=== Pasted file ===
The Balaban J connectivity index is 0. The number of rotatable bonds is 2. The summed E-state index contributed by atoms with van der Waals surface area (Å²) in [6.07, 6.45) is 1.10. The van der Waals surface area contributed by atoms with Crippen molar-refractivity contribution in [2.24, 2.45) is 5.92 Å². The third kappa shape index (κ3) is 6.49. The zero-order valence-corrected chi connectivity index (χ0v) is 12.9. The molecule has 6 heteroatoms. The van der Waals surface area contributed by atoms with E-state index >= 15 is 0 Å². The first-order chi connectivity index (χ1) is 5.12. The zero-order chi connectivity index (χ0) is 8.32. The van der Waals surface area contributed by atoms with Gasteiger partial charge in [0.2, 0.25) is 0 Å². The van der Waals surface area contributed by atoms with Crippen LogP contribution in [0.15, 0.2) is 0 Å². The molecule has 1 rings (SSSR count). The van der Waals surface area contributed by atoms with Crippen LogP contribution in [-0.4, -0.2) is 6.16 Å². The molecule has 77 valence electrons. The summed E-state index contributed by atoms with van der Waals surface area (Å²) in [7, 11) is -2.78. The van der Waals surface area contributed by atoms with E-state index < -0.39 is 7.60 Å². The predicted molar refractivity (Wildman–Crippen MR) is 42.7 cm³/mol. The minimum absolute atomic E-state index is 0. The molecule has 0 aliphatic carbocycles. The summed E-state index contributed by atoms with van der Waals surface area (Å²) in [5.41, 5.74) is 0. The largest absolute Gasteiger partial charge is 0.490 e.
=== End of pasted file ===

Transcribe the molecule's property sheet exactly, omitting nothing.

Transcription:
The Balaban J connectivity index is 0. The number of rotatable bonds is 2. The summed E-state index contributed by atoms with van der Waals surface area (Å²) in [6.07, 6.45) is 1.10. The van der Waals surface area contributed by atoms with Crippen molar-refractivity contribution in [2.24, 2.45) is 5.92 Å². The third kappa shape index (κ3) is 6.49. The zero-order valence-corrected chi connectivity index (χ0v) is 12.9. The molecule has 6 heteroatoms. The van der Waals surface area contributed by atoms with E-state index >= 15 is 0 Å². The first-order chi connectivity index (χ1) is 5.12. The zero-order chi connectivity index (χ0) is 8.32. The van der Waals surface area contributed by atoms with Gasteiger partial charge in [0.2, 0.25) is 0 Å². The van der Waals surface area contributed by atoms with Crippen LogP contribution in [0.15, 0.2) is 0 Å². The molecule has 1 rings (SSSR count). The van der Waals surface area contributed by atoms with Crippen LogP contribution in [-0.4, -0.2) is 6.16 Å². The molecule has 77 valence electrons. The summed E-state index contributed by atoms with van der Waals surface area (Å²) in [7, 11) is -2.78. The van der Waals surface area contributed by atoms with E-state index < -0.39 is 7.60 Å². The predicted molar refractivity (Wildman–Crippen MR) is 42.7 cm³/mol. The minimum absolute atomic E-state index is 0. The molecule has 0 aliphatic carbocycles. The summed E-state index contributed by atoms with van der Waals surface area (Å²) in [5.41, 5.74) is 0. The largest absolute Gasteiger partial charge is 0.490 e.